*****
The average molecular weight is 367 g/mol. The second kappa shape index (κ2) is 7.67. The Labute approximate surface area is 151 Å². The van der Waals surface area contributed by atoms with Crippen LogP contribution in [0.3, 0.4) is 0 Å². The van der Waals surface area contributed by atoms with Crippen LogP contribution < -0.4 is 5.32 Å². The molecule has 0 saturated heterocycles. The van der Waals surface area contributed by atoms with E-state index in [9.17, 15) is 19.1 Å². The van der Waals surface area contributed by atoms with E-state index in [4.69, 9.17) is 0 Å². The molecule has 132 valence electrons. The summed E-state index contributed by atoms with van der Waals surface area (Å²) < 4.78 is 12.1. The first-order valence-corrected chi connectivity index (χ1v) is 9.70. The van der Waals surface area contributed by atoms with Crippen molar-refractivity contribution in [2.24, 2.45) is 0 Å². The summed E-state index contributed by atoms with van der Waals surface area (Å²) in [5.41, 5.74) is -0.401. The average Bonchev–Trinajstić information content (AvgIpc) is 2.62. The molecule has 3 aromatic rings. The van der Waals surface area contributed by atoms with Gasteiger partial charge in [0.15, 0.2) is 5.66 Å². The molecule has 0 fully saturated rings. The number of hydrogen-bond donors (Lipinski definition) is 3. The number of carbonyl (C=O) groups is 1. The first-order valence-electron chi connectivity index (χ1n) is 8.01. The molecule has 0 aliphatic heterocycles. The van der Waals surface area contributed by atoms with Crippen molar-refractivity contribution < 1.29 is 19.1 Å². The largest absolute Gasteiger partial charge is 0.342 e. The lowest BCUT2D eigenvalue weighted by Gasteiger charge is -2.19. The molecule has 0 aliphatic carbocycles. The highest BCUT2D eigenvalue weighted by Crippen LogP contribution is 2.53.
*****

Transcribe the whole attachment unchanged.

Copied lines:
The average molecular weight is 367 g/mol. The second kappa shape index (κ2) is 7.67. The Labute approximate surface area is 151 Å². The van der Waals surface area contributed by atoms with Crippen LogP contribution in [0.3, 0.4) is 0 Å². The van der Waals surface area contributed by atoms with Crippen LogP contribution < -0.4 is 5.32 Å². The molecule has 0 saturated heterocycles. The van der Waals surface area contributed by atoms with E-state index in [9.17, 15) is 19.1 Å². The van der Waals surface area contributed by atoms with E-state index in [4.69, 9.17) is 0 Å². The molecule has 132 valence electrons. The summed E-state index contributed by atoms with van der Waals surface area (Å²) < 4.78 is 12.1. The first-order valence-corrected chi connectivity index (χ1v) is 9.70. The van der Waals surface area contributed by atoms with Crippen molar-refractivity contribution in [2.24, 2.45) is 0 Å². The summed E-state index contributed by atoms with van der Waals surface area (Å²) in [5.41, 5.74) is -0.401. The average Bonchev–Trinajstić information content (AvgIpc) is 2.62. The molecule has 3 aromatic rings. The van der Waals surface area contributed by atoms with Gasteiger partial charge in [0.15, 0.2) is 5.66 Å². The molecule has 0 fully saturated rings. The number of hydrogen-bond donors (Lipinski definition) is 3. The number of carbonyl (C=O) groups is 1. The first-order valence-electron chi connectivity index (χ1n) is 8.01. The molecule has 0 aliphatic heterocycles. The van der Waals surface area contributed by atoms with Crippen molar-refractivity contribution < 1.29 is 19.1 Å². The largest absolute Gasteiger partial charge is 0.342 e. The lowest BCUT2D eigenvalue weighted by Gasteiger charge is -2.19. The molecule has 0 aliphatic carbocycles. The highest BCUT2D eigenvalue weighted by Crippen LogP contribution is 2.53.